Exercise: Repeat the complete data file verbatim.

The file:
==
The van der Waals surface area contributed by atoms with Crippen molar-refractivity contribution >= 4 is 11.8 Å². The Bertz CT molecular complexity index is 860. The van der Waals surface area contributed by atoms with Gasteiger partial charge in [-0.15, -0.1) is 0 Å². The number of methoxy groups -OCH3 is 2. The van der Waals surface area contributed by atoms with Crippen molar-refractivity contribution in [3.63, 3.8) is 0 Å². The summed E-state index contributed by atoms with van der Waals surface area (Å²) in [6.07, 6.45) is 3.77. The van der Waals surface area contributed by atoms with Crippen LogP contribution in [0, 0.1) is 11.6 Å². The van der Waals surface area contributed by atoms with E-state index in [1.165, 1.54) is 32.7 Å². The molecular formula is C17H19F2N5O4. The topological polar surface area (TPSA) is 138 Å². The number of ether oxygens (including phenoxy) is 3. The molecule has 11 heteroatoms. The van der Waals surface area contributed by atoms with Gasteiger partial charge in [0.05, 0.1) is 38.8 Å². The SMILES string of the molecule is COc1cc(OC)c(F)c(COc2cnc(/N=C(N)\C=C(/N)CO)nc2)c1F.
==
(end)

The van der Waals surface area contributed by atoms with Crippen molar-refractivity contribution >= 4 is 11.8 Å². The Bertz CT molecular complexity index is 860. The van der Waals surface area contributed by atoms with Gasteiger partial charge in [-0.15, -0.1) is 0 Å². The number of methoxy groups -OCH3 is 2. The van der Waals surface area contributed by atoms with Crippen molar-refractivity contribution in [3.63, 3.8) is 0 Å². The summed E-state index contributed by atoms with van der Waals surface area (Å²) in [6.07, 6.45) is 3.77. The van der Waals surface area contributed by atoms with Crippen LogP contribution in [0, 0.1) is 11.6 Å². The van der Waals surface area contributed by atoms with E-state index in [1.165, 1.54) is 32.7 Å². The molecular formula is C17H19F2N5O4. The topological polar surface area (TPSA) is 138 Å². The number of ether oxygens (including phenoxy) is 3. The molecule has 11 heteroatoms. The van der Waals surface area contributed by atoms with Gasteiger partial charge in [0.05, 0.1) is 38.8 Å². The SMILES string of the molecule is COc1cc(OC)c(F)c(COc2cnc(/N=C(N)\C=C(/N)CO)nc2)c1F.